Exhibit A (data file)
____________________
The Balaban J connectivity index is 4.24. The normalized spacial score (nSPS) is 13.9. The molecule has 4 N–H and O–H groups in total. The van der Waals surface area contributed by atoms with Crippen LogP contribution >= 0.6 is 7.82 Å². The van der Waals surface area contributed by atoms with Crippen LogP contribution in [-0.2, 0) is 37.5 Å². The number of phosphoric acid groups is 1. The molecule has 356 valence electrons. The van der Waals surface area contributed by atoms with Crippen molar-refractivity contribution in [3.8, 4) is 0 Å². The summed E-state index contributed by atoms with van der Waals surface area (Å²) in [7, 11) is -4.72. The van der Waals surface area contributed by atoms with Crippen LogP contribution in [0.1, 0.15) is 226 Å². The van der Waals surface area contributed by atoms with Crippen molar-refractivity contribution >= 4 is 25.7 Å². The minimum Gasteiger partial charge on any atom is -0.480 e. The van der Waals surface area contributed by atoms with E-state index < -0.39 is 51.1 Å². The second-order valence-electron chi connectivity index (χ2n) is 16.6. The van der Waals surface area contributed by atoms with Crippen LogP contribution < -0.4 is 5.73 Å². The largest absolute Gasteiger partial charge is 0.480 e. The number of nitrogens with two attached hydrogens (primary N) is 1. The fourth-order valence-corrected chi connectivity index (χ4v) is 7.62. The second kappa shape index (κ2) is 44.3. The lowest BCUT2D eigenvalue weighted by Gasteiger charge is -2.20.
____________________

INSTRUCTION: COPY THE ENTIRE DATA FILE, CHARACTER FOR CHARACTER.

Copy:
The Balaban J connectivity index is 4.24. The normalized spacial score (nSPS) is 13.9. The molecule has 4 N–H and O–H groups in total. The van der Waals surface area contributed by atoms with Crippen LogP contribution >= 0.6 is 7.82 Å². The van der Waals surface area contributed by atoms with Crippen LogP contribution in [-0.2, 0) is 37.5 Å². The number of phosphoric acid groups is 1. The molecule has 356 valence electrons. The van der Waals surface area contributed by atoms with Crippen molar-refractivity contribution in [3.8, 4) is 0 Å². The summed E-state index contributed by atoms with van der Waals surface area (Å²) in [7, 11) is -4.72. The van der Waals surface area contributed by atoms with Crippen LogP contribution in [0.1, 0.15) is 226 Å². The van der Waals surface area contributed by atoms with Crippen molar-refractivity contribution >= 4 is 25.7 Å². The minimum Gasteiger partial charge on any atom is -0.480 e. The van der Waals surface area contributed by atoms with E-state index < -0.39 is 51.1 Å². The second-order valence-electron chi connectivity index (χ2n) is 16.6. The van der Waals surface area contributed by atoms with Crippen LogP contribution < -0.4 is 5.73 Å². The largest absolute Gasteiger partial charge is 0.480 e. The number of nitrogens with two attached hydrogens (primary N) is 1. The fourth-order valence-corrected chi connectivity index (χ4v) is 7.62. The second kappa shape index (κ2) is 44.3. The lowest BCUT2D eigenvalue weighted by Gasteiger charge is -2.20.